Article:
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Oilers, Maple Leafs could learn from how current Lightning roster is built – Sportsnet.ca

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EDMONTON — In Edmonton’s fantasy world, the Art Ross, the Hart and the Norris trophies are all followed sequentially by the Stanley Cup.

In Toronto’s master plan, the spreadsheet spits out a cheat code that magically produces an offensive high-wire act, fabulously concluding with a parade down Bay Street.

That’s how the Tampa Bay Lightning used to approach things too.

“We used to be a team that wasn’t good enough to beat you 3-0. We had to beat you 9-0,” began Jon Cooper, the head coach who for the past seven-plus seasons has stewarded this vessel through the rocky waters of the Eastern Conference. “You’re right about how we used to play in the past. We have an ability to score some pretty flashy goals, there’s no question about that.”

The problem was, the Bolts kept putting together 50-win regular seasons, even reaching a Stanley Cup Final and three Conference Finals — but they could never close the deal. Then, last spring, a Columbus team that had not won a single playoff round in franchise history swept the Lightning out of Round 1.

It was as big a slap in the face as any the National Hockey League has witnessed in decades.

From the Stanley Cup Qualifiers to the Stanley Cup Final, livestream every game of the 2020 Stanley Cup Playoffs, blackout-free, on Sportsnet NOW.

With zero rings and a loooong spring to contemplate, Cooper recalled, “we had to change that attitude.”

It’s that attitude change — and the accumulation of players like Blake Coleman, Barclay Goodrow, Pat Maroon and Zach Bogosian — that corrected the roster and priorities of a Lightning team that has gone from first-round fodder to being three wins away from being crowned Stanley Cup champions.

“What do they say the definition of insanity is? Doing the same thing over and over and expecting a different result?” Cooper asked. “We couldn’t do that. You need to have an attitude adjustment, and guys have to buy in. And it starts with your stars. The guys who are used to putting pucks in the net.”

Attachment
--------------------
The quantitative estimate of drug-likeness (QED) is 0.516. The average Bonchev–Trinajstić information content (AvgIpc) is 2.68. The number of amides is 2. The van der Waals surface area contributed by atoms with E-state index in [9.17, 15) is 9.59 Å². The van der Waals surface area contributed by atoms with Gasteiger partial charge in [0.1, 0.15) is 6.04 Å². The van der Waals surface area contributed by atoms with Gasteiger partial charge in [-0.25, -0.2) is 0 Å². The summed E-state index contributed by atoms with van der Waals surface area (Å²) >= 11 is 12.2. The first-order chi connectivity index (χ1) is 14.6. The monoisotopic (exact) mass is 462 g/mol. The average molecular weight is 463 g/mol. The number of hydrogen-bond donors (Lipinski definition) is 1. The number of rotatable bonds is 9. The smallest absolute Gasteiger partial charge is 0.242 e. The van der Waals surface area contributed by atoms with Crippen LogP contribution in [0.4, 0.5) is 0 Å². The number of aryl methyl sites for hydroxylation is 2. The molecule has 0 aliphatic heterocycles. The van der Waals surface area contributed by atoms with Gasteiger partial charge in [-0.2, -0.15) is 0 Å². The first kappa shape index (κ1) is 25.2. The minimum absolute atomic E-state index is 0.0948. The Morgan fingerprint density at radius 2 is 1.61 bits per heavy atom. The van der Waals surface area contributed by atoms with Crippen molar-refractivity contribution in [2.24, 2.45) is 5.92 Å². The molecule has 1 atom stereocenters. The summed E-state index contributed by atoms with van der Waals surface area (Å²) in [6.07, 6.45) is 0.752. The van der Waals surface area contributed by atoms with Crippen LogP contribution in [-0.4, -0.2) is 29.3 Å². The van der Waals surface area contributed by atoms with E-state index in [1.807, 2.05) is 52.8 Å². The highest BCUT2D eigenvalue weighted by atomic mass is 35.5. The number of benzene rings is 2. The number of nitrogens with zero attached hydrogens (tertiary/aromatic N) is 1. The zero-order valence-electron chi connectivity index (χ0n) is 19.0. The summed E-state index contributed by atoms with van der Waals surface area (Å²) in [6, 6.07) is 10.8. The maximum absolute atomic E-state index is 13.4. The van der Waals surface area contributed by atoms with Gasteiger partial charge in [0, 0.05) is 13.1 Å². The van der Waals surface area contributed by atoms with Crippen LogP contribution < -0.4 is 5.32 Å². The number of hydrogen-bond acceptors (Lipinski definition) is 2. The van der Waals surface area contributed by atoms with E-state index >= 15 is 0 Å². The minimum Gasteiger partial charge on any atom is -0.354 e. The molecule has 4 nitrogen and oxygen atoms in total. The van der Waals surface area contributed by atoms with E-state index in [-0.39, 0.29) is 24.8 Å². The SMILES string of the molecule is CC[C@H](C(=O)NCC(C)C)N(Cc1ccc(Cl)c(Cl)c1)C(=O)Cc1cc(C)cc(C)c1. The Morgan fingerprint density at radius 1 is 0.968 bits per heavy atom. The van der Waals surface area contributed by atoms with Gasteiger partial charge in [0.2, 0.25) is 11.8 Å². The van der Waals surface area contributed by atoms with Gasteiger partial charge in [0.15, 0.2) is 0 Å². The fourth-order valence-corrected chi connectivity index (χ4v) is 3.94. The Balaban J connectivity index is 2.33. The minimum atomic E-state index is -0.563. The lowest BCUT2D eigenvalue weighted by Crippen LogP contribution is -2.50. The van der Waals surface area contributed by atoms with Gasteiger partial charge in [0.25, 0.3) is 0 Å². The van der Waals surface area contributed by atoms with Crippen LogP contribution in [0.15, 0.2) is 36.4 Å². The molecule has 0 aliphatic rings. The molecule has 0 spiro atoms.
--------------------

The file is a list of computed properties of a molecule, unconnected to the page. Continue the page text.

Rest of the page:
Tampa was, to some degree, just a more mature and well-rounded team than the run ’n’ gun outfits in Toronto and Edmonton, two teams that had their share of regular season success this season before being blasted out in the Qualifying Round. Even with vastly better goaltending in Andrei “Vezina” Vasilevskiy and annual Norris Trophy candidate Victor Hedman on their blue line, Tampa couldn’t win — which tells you how far away the Maple Leafs and Oilers truly are.

“If you play that way — especially when you get to this time of year — bad things are usually going to happen,” Cooper said of the old Bolts. “Experience and being humbled can help right a ship. I truly believe last year’s experience… We’re seeing the fruits of that awful setback last spring.”

It’s obvious to look at the roster adjustments that general manager Julien BriseBois made, adding depth forwards that have made the Lightning grittier, and “slotted everybody into the right spots — including themselves,” according to Cooper.

But remember what the head coach said: “It starts with your stars.”

Whether it’s Connor McDavid, Mitch Marner or Nikita Kucherov, the leaders have to lead in the right direction. Towards the Stanley Cup, not just the Art Ross.

“Look no further than Nikita Kucherov’s (Game 2), and how he was getting beat up in ways that for anybody it’s hard to come back. All he did was come back and run a powerplay that scored two goals, and be a big part of why we won,” said Cooper. “When guys understand that it’s about what you keep out of your net, and not what you put into (their) net, good things will happen. That’s what’s gone on so far.”